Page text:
Fiona Harvey Beam me up, Scotty!

Space Solar disk.jpg

Solar power from space – it’s the final frontier.

Well, all solar power is from space – that’s where the sun is – but we earthlings usually gather it up into a useful form down here on earth. That’s not enough, though, for Pacific Gas and Electric, of the US, which is now going to try out gathering solar power through satellites in orbit and beaming it down to earth.

Sounds crazy? Possibly. PG&E admits it’s an experiment, and power won’t begin to flow until 2016.

The company said on Tuesday it was “seeking approval from state regulators for a power purchase agreement with Solaren Corp, a Southern California company that has contracted to deliver 200 megawatts of clean, renewable power over a 15 year period”.

Solaren’s idea is to use solar panels in earth orbit, then convert the energy to radio frequencies for transmission to a receiving station in California. From there, the energy would be converted to electricity and fed to PG&E.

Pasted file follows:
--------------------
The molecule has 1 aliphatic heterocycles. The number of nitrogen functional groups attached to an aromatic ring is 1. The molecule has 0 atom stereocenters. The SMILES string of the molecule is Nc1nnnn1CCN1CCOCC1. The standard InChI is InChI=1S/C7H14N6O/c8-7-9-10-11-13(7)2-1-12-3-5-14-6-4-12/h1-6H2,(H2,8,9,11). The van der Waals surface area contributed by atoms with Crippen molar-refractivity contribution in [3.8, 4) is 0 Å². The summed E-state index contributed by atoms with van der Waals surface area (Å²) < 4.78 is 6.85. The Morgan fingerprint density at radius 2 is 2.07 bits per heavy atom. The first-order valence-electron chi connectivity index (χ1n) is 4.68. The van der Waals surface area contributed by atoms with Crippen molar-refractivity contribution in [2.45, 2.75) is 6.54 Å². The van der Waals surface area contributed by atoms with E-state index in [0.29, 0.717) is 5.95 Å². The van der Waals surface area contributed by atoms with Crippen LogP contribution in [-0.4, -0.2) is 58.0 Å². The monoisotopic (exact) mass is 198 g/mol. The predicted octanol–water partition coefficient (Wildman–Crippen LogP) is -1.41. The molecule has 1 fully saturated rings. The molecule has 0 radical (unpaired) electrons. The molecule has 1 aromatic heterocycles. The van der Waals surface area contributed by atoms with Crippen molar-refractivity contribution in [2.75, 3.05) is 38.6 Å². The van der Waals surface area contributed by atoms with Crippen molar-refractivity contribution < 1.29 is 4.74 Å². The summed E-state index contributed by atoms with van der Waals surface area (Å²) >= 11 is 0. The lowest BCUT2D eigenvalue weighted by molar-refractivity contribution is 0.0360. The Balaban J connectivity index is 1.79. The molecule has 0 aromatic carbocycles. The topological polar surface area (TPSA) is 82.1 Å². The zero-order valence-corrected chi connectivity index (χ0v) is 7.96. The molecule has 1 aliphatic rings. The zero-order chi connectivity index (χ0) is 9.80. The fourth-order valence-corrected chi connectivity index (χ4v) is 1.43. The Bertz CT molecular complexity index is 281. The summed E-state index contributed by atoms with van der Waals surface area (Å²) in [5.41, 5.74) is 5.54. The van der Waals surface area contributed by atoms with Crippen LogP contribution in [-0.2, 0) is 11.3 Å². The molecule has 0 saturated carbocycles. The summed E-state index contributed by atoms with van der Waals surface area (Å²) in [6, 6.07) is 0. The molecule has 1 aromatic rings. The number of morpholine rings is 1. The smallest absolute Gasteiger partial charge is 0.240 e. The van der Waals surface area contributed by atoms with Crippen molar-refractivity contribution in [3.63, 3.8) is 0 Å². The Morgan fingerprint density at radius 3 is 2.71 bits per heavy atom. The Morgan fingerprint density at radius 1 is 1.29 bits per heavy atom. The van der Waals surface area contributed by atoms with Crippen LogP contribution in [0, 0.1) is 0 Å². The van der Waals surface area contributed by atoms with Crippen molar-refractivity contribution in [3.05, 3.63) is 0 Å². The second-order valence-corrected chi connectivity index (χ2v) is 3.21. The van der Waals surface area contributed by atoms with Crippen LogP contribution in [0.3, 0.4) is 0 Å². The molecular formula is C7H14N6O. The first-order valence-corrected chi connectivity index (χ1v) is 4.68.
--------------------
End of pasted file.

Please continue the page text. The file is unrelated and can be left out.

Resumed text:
Solaren notes that solar energy in space is much more powerful than that which hits the earth, which is filtered through our atmosphere. Orbiting panels can also gather energy at night, unlike panels on earth’s surface.

The question we all want to ask, though, is: will the beam of energy sent back down to earth fry birds, planes, and anything else that strays into its path? And could it be stolen by an evil genius and used as a death ray to focus on the great cities of the world?

More prosaically, the question investors will want to ask is: won’t it be many times more expensive to build, send out and maintain solar panels in space than it would be to just build them down here on the ground?

PG&E says there is no risk to its investors – it will only pay for power that is delivered.

We haven’t had an answer yet on the evil genius question, but we’ll keep you posted.